Registration, interpretation and chronicling are the modes in which Suchit Sahni interprets the city of Delhi as he understands it. Suchit considers himself as a stealer of city images and for him, an artist keeps plundering the vast treasure troves of images both hidden and apparent in a city’s body. And also he believes that the artist behaves like a contemporary Robin Hood, who gives the rich images back to the society with a deserving dividend. True to his philosophy, Suchit moves around the city of Delhi (and also many other cities that according to him impart the ‘feel’ of an India in transition) and from his moving car, he captures images from those places which had made an impression on his mind during his growing up years. These photographs that Suchit presents in this show both as an installation and a video projection, supply the artist with the primary sketches.
It is interesting to see how Suchit considers these photographs as a ‘starting point’. In artistic terms, he calls them ‘drawings’. Every time an artist approaches his canvas he has a set of mental or actual drawings with him; these doodles or lines provide them with the basic blue print for further alterations and manipulations on the real canvas. Even a random comparison between the photographs that function as Suchit’s drawings with the final works in the display would reveal that in none of these paintings the artist transfer the same image as seen in the photographs. Through his double manipulation on the drawings he yields not only a new image but also a new reality, which is apparently experiential and for the viewer, true reminders of their own lived/living experiences now mediated through colors, forms and rhythmic movements.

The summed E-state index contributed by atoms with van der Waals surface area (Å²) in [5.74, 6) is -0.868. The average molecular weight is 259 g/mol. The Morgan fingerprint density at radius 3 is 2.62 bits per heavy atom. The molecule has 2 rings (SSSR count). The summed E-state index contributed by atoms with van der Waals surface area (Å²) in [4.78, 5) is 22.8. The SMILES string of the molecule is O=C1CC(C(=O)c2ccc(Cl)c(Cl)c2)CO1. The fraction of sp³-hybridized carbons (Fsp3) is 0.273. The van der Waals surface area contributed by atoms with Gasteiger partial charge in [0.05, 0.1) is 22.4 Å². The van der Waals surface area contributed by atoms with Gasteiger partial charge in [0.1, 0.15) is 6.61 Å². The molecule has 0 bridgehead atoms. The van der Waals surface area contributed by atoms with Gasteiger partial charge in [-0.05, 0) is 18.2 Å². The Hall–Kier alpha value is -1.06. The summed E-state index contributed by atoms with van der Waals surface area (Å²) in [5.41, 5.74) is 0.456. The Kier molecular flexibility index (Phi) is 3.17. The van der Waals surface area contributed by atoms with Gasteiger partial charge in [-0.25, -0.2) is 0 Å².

Suchit, in his works, invests his energies in two ways; one, he likes to live the city nostalgically and see how the city changes before his eyes even when some parts of it resist the change, leaving certain reminders of the past intact for the people to witness. Two, Suchit, as an artist, goes beyond the urges to realize the apparent instead, he wants to transcend it through imparting an intimate sense of abstraction. While the images of a tonga (horse driven carriage), scooter, old vans and cars, forts and so on stand evidence to the former stance of the artist, the distance of perception that he demands from the viewer exemplifies the abstract values that he invests in the images. As the viewer goes closer to the paintings, the images dissipate to reveal a riot of colors and forms. Suchit, within his paintings re-invents the same physical aspects of understanding a city through body adjustments within the actual urban sites.